I also get employees to look at what lies behind their fears and the actual future consequences of their worst fears coming true. So, for example, an employee might be paralyzed by a fear that they won’t deliver on a particular deadline and, as a consequence, they will be poorly rated by a manager which will mean that they lose a promotion or even lose their job. I would almost certainly explore whether all of that is true or likely, but I might also ask what would happen if it was all true – would (as individuals may unconsciously fear) the result be homelessness and destitution? Or, actually, would they just need to get another job? How easy would that be to do? By making these unconscious ‘catastrophizations’ conscious, employees may be able to escape the anxiety they create.
Changes for the future
In some cases, by doing this kind of work, we identify an ingrained habit of anxious thinking triggered by particular fears or situations. Making this conscious is not enough to stop it, just as being conscious that you should exercise more doesn’t necessarily mean that you do. We might then work to retrain the habit by identifying the trigger, constructing a new desired response to the trigger and practising until that becomes the habitual response.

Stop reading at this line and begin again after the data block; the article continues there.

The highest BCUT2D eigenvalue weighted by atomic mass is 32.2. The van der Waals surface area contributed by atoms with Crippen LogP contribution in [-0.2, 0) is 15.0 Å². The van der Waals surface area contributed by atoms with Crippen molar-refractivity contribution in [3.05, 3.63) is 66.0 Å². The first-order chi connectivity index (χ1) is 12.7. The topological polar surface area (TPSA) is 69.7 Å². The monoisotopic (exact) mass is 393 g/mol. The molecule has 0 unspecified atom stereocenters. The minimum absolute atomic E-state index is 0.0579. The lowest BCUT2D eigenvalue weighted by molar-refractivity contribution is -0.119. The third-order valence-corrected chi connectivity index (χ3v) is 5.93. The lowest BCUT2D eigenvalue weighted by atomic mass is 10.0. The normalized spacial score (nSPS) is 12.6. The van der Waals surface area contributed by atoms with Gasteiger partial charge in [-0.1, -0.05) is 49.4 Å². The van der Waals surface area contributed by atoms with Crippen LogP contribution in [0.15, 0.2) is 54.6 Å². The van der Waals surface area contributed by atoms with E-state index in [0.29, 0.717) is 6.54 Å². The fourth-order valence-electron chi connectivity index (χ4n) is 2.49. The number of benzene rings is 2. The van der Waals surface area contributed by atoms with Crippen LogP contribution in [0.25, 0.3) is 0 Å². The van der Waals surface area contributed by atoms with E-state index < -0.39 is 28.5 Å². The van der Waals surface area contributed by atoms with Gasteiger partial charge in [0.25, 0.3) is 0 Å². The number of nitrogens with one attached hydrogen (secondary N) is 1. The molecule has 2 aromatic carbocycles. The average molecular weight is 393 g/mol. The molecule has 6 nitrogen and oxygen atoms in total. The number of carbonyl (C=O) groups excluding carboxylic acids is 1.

For many individuals in the grip of anxiety, one of the issues is that they’re not identifying the resources and support that they have around them. Coaching can help them to identify what support they already have, the people they can reach out to, or how to access further resources. This not only helps them to deal with current anxieties but also makes people more resilient for the future.
Other individuals identify that they need to change something in their environment. The job of the coach then is to help the employee to understand their agency; what can they change, what are their choices and how to make good and effective plans. This can take time. It is therefore important to help them put in place mechanisms to allow them to deal with the anxiety that is being created by their environment while they're making the transition.